Regulation and Housing Supply
A wide array of local government regulations influences the amount, location, and shape of residential development. In this chapter, we review the literature on the causes and effects of this type of regulation. We begin with a discussion of how researchers measure regulation empirically, which highlights the variety of methods that are used to constrain development. Many theories have been developed to explain why regulation arises, including the role of homeowners in the local political process, the influence of historical density, and the fiscal and exclusionary motives for zoning. As for the effects of regulation, most studies have found substantial effects on the housing market. In particular, regulation appears to raise house prices, reduce construction, reduce the elasticity of housing supply, and alter urban form. Other research has found that regulation influences local labor markets and household sorting across communities. Finally, we discuss the welfare implications of regulation. Although some specific rules clearly mitigate negative externalities, the benefits of more general forms of regulation are very difficult to quantify. On balance, a few recent studies suggest that the overall efficiency losses from binding constraints on residential development could be quite large.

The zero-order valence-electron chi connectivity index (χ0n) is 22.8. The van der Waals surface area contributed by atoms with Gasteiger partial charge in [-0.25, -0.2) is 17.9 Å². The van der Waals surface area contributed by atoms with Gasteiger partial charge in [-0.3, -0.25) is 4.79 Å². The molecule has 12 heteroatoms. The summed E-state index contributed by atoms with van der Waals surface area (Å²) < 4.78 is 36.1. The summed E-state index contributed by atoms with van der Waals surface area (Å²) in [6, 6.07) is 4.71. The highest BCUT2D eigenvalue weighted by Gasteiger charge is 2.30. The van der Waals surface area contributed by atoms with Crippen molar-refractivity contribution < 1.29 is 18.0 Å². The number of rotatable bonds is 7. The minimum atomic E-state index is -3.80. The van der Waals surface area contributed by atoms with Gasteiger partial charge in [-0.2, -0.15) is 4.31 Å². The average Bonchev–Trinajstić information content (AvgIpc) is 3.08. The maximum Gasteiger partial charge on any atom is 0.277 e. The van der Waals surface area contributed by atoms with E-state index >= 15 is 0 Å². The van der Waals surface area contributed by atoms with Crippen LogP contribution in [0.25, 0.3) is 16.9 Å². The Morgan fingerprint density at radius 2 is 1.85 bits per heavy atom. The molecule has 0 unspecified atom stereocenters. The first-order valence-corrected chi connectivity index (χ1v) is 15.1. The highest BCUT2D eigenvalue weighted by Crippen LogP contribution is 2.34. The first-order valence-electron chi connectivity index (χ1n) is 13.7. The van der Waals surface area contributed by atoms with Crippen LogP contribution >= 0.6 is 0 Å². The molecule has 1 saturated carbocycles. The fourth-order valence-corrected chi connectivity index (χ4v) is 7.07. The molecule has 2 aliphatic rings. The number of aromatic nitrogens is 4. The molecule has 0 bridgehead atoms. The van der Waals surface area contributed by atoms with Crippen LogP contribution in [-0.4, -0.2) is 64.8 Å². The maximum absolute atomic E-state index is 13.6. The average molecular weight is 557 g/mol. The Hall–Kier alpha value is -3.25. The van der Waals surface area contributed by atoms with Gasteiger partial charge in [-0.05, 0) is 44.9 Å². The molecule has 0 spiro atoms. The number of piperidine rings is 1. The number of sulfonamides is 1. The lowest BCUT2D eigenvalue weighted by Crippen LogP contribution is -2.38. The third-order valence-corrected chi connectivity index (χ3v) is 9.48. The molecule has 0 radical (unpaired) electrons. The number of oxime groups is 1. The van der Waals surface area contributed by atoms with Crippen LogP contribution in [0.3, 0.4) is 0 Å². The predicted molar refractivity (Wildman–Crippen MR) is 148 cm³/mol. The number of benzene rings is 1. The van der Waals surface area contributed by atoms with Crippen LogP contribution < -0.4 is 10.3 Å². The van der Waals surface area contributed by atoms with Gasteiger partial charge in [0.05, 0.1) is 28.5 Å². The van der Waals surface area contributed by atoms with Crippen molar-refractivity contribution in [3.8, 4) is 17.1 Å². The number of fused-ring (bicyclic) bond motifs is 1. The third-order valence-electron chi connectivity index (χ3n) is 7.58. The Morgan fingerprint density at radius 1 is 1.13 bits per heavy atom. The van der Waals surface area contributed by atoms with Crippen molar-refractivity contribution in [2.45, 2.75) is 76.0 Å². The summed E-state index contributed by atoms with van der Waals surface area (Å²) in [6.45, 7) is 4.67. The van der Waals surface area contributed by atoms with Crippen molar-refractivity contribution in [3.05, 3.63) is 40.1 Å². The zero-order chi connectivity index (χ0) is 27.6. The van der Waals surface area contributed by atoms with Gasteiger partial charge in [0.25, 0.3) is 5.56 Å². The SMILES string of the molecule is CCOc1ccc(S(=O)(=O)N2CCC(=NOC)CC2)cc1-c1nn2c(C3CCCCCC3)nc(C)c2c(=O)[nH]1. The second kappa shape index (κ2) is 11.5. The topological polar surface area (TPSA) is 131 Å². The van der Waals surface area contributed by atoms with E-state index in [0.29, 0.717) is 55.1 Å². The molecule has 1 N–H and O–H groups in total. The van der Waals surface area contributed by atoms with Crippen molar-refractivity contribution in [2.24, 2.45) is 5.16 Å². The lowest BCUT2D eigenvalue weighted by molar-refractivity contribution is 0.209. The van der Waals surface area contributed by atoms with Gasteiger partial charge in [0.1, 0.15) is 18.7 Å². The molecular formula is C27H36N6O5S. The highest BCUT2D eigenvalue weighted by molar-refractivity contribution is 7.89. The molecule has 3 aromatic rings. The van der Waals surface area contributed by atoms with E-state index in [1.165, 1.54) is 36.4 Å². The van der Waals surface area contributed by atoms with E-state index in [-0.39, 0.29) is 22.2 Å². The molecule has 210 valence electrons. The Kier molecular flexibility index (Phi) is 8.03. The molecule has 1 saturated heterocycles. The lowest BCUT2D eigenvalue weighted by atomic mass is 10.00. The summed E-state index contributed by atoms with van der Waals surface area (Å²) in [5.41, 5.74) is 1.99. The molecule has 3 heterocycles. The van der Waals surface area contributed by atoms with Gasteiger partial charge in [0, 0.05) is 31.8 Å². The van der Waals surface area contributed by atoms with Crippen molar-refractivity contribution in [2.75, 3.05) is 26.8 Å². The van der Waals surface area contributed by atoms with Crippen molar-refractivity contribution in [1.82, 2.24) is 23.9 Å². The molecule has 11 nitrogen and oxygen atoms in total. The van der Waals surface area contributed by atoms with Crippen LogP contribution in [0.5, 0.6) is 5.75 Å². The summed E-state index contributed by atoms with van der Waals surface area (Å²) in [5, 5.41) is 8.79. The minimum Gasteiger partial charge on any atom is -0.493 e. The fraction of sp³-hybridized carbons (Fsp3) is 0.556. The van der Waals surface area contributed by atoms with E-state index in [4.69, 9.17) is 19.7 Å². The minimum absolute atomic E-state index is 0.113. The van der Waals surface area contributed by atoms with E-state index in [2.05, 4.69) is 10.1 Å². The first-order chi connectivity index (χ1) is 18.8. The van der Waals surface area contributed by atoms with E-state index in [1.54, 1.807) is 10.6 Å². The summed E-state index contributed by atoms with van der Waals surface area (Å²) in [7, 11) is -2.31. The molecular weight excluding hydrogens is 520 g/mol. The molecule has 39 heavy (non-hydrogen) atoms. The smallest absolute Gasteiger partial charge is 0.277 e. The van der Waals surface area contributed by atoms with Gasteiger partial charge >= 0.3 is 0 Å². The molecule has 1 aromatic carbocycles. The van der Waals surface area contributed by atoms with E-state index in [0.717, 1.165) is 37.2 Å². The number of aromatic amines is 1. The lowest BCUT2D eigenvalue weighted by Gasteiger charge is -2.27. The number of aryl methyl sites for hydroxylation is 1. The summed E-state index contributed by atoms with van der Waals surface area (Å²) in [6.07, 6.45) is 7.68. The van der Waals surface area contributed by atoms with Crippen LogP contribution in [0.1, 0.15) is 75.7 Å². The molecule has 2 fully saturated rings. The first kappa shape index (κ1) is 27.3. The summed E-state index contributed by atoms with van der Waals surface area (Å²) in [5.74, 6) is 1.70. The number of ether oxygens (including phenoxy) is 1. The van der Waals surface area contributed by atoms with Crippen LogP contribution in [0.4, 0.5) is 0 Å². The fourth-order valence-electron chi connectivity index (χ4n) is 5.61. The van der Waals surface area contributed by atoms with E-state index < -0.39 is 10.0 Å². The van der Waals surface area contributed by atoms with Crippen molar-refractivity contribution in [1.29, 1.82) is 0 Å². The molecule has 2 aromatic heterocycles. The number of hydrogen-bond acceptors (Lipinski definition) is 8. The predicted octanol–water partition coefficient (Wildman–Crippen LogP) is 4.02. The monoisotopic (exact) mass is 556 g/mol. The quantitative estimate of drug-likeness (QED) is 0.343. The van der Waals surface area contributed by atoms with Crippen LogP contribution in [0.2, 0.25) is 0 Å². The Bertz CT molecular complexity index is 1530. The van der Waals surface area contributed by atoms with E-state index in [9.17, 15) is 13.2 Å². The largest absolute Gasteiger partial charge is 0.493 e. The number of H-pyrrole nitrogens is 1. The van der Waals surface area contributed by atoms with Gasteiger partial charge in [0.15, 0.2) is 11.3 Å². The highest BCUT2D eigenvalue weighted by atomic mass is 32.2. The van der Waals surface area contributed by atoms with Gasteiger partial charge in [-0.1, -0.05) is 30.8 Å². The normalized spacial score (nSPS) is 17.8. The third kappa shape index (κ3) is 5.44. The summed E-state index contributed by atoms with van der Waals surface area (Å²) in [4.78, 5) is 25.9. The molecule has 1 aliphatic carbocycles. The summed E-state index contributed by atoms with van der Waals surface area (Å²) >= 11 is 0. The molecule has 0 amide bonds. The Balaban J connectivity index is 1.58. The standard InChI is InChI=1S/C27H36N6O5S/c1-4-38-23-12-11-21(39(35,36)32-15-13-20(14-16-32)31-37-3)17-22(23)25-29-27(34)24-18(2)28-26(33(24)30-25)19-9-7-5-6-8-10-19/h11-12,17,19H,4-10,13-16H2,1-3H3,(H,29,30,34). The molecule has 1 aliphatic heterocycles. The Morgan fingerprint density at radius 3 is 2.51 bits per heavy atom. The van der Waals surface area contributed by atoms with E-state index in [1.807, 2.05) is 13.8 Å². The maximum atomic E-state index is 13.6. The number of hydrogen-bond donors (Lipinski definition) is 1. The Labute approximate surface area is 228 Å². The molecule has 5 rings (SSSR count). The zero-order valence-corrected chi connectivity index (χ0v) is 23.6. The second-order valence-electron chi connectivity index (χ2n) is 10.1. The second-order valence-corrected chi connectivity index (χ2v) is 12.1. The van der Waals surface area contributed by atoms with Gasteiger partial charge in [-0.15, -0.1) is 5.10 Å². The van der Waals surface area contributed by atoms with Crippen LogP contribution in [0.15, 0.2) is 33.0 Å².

Will Strange and the other editors provided helpful advice on this chapter. We also are grateful to Holger Seig for his comments on an earlier version. Naturally, we remain responsible for any errors or omissions. Gyourko thanks the Research Sponsors Program of the Zell/Lurie Real Estate Center at Wharton for financial support. The analysis and conclusions set forth are those of the authors and do not indicate concurrence by other members of the research staff or the Board of Governors. The views expressed herein are those of the authors and do not necessarily reflect the views of the National Bureau of Economic Research.
Gyourko gratefully acknowledges support from the Research Sponsors Program of the Zell/Lurie Real Estate Center at Wharton.
Gyourko also acknowledges that he is an Adjunct Scholar at the American Enterprise Institute, where is is working on research to develop a plan to restructure the FHA as part of AEI's National Research Initiative.